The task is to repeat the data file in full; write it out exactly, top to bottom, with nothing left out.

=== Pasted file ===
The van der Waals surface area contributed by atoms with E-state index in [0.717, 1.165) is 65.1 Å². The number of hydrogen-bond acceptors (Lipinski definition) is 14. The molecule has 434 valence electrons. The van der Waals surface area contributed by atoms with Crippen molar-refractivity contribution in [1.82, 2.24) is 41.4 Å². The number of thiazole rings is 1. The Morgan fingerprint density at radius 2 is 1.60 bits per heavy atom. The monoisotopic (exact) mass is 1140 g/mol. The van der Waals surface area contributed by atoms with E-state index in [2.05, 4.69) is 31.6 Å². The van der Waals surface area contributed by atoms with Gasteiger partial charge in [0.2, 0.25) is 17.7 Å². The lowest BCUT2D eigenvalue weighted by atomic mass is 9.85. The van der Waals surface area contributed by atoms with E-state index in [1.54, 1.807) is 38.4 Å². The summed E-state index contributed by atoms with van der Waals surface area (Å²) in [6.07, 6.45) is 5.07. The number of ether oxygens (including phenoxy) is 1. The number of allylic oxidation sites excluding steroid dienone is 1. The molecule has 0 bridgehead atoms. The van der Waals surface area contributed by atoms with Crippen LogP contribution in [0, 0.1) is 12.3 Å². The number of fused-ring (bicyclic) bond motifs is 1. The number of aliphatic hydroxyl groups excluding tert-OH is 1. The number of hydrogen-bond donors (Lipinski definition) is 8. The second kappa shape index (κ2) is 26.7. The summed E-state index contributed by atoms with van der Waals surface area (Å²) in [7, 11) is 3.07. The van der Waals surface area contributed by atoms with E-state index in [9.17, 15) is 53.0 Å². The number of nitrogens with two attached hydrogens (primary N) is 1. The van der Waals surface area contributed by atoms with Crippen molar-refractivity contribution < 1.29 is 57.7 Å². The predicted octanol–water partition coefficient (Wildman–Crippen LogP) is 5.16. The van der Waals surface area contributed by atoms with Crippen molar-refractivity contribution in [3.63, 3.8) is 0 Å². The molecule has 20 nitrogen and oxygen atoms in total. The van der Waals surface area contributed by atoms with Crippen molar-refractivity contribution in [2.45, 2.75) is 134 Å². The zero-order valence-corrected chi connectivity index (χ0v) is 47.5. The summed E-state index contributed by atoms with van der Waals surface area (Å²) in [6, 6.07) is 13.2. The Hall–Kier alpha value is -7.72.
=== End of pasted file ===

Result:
The van der Waals surface area contributed by atoms with E-state index in [0.717, 1.165) is 65.1 Å². The number of hydrogen-bond acceptors (Lipinski definition) is 14. The molecule has 434 valence electrons. The van der Waals surface area contributed by atoms with Crippen molar-refractivity contribution in [1.82, 2.24) is 41.4 Å². The number of thiazole rings is 1. The Morgan fingerprint density at radius 2 is 1.60 bits per heavy atom. The monoisotopic (exact) mass is 1140 g/mol. The van der Waals surface area contributed by atoms with E-state index in [2.05, 4.69) is 31.6 Å². The van der Waals surface area contributed by atoms with Gasteiger partial charge in [0.2, 0.25) is 17.7 Å². The lowest BCUT2D eigenvalue weighted by atomic mass is 9.85. The van der Waals surface area contributed by atoms with E-state index in [1.54, 1.807) is 38.4 Å². The summed E-state index contributed by atoms with van der Waals surface area (Å²) in [6.07, 6.45) is 5.07. The number of ether oxygens (including phenoxy) is 1. The number of allylic oxidation sites excluding steroid dienone is 1. The molecule has 0 bridgehead atoms. The van der Waals surface area contributed by atoms with Crippen LogP contribution in [0, 0.1) is 12.3 Å². The number of fused-ring (bicyclic) bond motifs is 1. The number of aliphatic hydroxyl groups excluding tert-OH is 1. The number of hydrogen-bond donors (Lipinski definition) is 8. The second kappa shape index (κ2) is 26.7. The summed E-state index contributed by atoms with van der Waals surface area (Å²) in [7, 11) is 3.07. The van der Waals surface area contributed by atoms with E-state index in [9.17, 15) is 53.0 Å². The number of nitrogens with two attached hydrogens (primary N) is 1. The van der Waals surface area contributed by atoms with Crippen molar-refractivity contribution < 1.29 is 57.7 Å². The predicted octanol–water partition coefficient (Wildman–Crippen LogP) is 5.16. The van der Waals surface area contributed by atoms with Crippen molar-refractivity contribution in [3.63, 3.8) is 0 Å². The molecule has 20 nitrogen and oxygen atoms in total. The van der Waals surface area contributed by atoms with Crippen molar-refractivity contribution in [2.45, 2.75) is 134 Å². The zero-order valence-corrected chi connectivity index (χ0v) is 47.5. The summed E-state index contributed by atoms with van der Waals surface area (Å²) in [6, 6.07) is 13.2. The Hall–Kier alpha value is -7.72.